Estimation of greenhouse gas (GHG) emission from wastewater treatment plants
that emit lower amount of GHGs with higher water quality in the near future. The developed
model can be modified and applied to other environmental infrastructure such as water treatment
plants, rain water integration system, and sewer pipeline system.


Acknowledgments

This research was financially supported by a grant (11SmartCityG08) from the High-tech
Urban Program funded by the Ministry of Land, Transport and Maritime Affairs of the Korean
government and Korean Ministry of Environment through the GAIA project (ARQ201202076).
The authors would also like to express their gratitude to K-water Research Institute for informative
WWTP operation data and research funding.


References

Astrup, T., Moller, J. and Fruergaard, T. (2009), “Incineration and co-combustion of waste: accounting of
greenhouse gases and global warming contributions”, Waste Manage. Res., 27(8), 789-799.
Bani Shahabadi, M., Yerushalmi, L. and Haghighat, F. (2009), “Impact of process design on greenhouse gas
(GHG) generation by wastewater treatment plants”, Water Res., 43(10), 2679-2687.
Bani Shahabadi, M., Yerushalmi, L. and Haghighat, F. (2010), “Estimation of greenhouse gas generation in
wastewater treatment plants: Model development and application”, Chemosphere, 78(9), 1085-1092.
De Graaff, M.S., Temmink, H., Zeeman, G., van Loosdrecht, M.C.M. and Buisman, C.J.N. (2011),
“Autotrophic nitrogen removal from black water: Calcium addition as a requirement for settleability”,
Water Res., 45(1), 63-74.
Facanha, C. and Horvath, A. (2007), “Evaluation of life-cycle air emission factors of freight transportation”,
Environ. Sci. Technol., 41(20), 7138-7144.
Hillman, T. and Ramaswamin, A. (2010), “Greenhouse gas emission footprints and energy use benchmarks
for eight U.S. cities”, Environ. Sci. Technol., 44(6), 1902-1910.
IPCC (2006), “2006 IPCC Guideline for National Greenhouse Gas Inventories”.
Kampschreur, M.J., Temmink, H., Kleerebezem, R., Jetten, M.S.M. and van Loosdrecht, M.C.M. (2009),
“Nitrous oxide emission during wastewater treatment”, Water Res., 43(17), 4093-4103.
Kartal, B., Kuypers, M.M.M., Lavik, G., Schalk, J., den Camp, H.J.M.O., Jetten, M.S.M. and Strous, M.
(2007), “Anammox bacteria disguised as denitrifiers: Nitrate reduction to dinitrogen gas via nitrite and
ammonium”, Environ. Microbiol., 9(3), 635-642.
Keller, J. and Hartley, K. (2003), “Greenhouse gas production in wastewater treatment: process selection is
the major factor”, Water Sci. Technol., 47(12), 43-48.
KEPCO (2011), Korea Electric Power Corporation: Statistics of Korean Electric Power Generation. Seoul,
Korea.
Kyung, D., Kim, D., Park, N. and Lee, W. (2013), “Estimation of CO
2
emission from water treatment plant:
Model development and application”, J. Environ. Manag., 131, 74-81.
Kyung, D., Lee, K., Kim, H. and Lee, W. (2014), “Effect of marine environmental factors on the phase
equilibrium of CO
2
hydrate”, Int. J. Greenh. Gas Con., 20, 285-292.
Lamorena, R.B. and Lee, W. (2008), “Formation of carbon dioxide hydrate in soil and soil mineral
suspensions with electrolytes”, Environ. Sci. Technol., 42(8), 2753-2759.
Lamorena, R.B. and Lee, W. (2009), “Effect of pH on carbon dioxide hydrate formation in mixed soil
mineral suspensions”, Environ. Sci. Technol., 43(15), 5908-5914.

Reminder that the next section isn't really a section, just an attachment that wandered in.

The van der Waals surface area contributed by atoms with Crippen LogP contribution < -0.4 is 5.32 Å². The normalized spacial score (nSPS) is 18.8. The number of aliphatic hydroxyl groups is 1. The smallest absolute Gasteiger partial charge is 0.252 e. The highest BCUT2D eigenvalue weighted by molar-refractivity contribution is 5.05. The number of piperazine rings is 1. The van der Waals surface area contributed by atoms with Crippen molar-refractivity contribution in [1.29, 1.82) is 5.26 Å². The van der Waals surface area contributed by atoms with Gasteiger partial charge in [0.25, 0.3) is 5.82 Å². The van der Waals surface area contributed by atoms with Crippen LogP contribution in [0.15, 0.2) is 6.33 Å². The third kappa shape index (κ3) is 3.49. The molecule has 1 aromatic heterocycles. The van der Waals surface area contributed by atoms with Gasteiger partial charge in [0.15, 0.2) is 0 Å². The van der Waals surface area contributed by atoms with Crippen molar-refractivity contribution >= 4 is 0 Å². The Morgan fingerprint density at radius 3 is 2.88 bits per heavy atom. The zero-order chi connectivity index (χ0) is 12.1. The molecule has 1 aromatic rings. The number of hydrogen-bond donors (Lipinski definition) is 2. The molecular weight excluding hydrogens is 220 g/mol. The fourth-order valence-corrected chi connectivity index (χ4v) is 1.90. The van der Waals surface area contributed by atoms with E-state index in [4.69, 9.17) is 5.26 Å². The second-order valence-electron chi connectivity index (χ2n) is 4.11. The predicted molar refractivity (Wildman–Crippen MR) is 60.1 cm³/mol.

Lamorena, R.B., Kyung, D. and Lee, W. (2011), “Effect of organic matters on CO
2
hydrate formation in
Ulleung Basin sediment suspension”, Environ. Sci. Technol., 45(14), 6196-6203.
Olabisi, L.S., Reich, P.B., Jhonson, K.A., Kapuscinski, A.R., Suh, S. and Wilson, E.J. (2009), “Reducing
181






Jin Chang, Daeseung Kyung and Woojin Lee
greenhouse gas emissions for climate stabilization: Framing regional options”, Environ. Sci. Technol.,
43(6), 1696-1703.
Pacca, S. and Horvath, A. (2002), “Greenhouse gas emissions from building and operating electric power
plants in the Upper Colorado river basin”, Environ. Sci. Technol., 36(14), 3194-3200.
Tchobanoglous, G, Burton, F.L. and Stensel, H.D. (2003), Wastewater Engineering: Treatment and Reuse,
McGraw-Hill, New York, USA.
US EPA (2008), Inventory of U.S. Greenhouse Gas Emissions and Sinks: 1990-2006, Washington, D.C.,
USA.
Yerushalmi, L., Ashrafi, O. and Haghighat, F. (2013), “Reductions in greenhouse gas (GHG) generation and
energy consumption in wastewater treatment plants”, Water Sci. Technol., 67(5), 1159-1164.

WL



182






Estimation of greenhouse gas (GHG) emission from wastewater treatment plants
Nomenclature

CH
4 B

theoretical–biochemical
CH
4
emission (kg CO
2
e/d)
N
in
influent total nitrogen concentration
(mg/L)
CO
2 B

theoretical–biochemical
CO
2
emission (kg CO
2
/d)
N
out
effluent total nitrogen concentration
(mg/L)
E
unit process,i

energy dissipation of unit
process (kWh/d)
NCF
conversion factor of N
2
O
(g N
2
O/person/d)
EF
T
CH
4

emission factor of CH
4

(kg CH
4
/kg BOD)
N
2
O
B
theoretical–biochemical N
2
O
emission (kg CO
2
e/d)
EF
T
CO
2

emission factor of CO
2

(kg CO
2
/kg BOD)
Protein protein intake (g protein/person/d)
EF
Elect

emission factor of electricity
consumption (kgCO
2
e/kWh)
Q inflow rate of wastewater (m
3
/d)
EF
T
N
2
O

emission factor of N
2
O
(kg N
2
O/kg N)
S
in
influent BOD concentration (mg/L)
f
d

fraction of biomass that remains
as cell debris (g VSS/g VSS)
S
out
effluent BOD concentration (mg/L)
F
industry

factor for non-consumed protein
added to water
SRT solid retention time (d)
GWP
CH
4
global warming potential of CH
4
Y yield coefficient (g VSS/g BOD)
GWP
N
4O
global warming potential of N
2
O Y
N

biosynthesis yield coefficient for
nitrifying bacteria (g VSS/g N)
k
d
endogenous decay rate for
heterotrophic biomass
(g VSS/g VSS/d)
Y
OBS

observed heterotrophic yield
(g VSS/g BOD)
k
d
n

endogenous decay rate for nitrifying
microorganisms (g VSS/g VSS/d)
Y
OBS
n
observed nitrifying yield (g VSS/g N)
MCF conversion factor of CH
4


183

Sign up to vote on this title
UsefulNot useful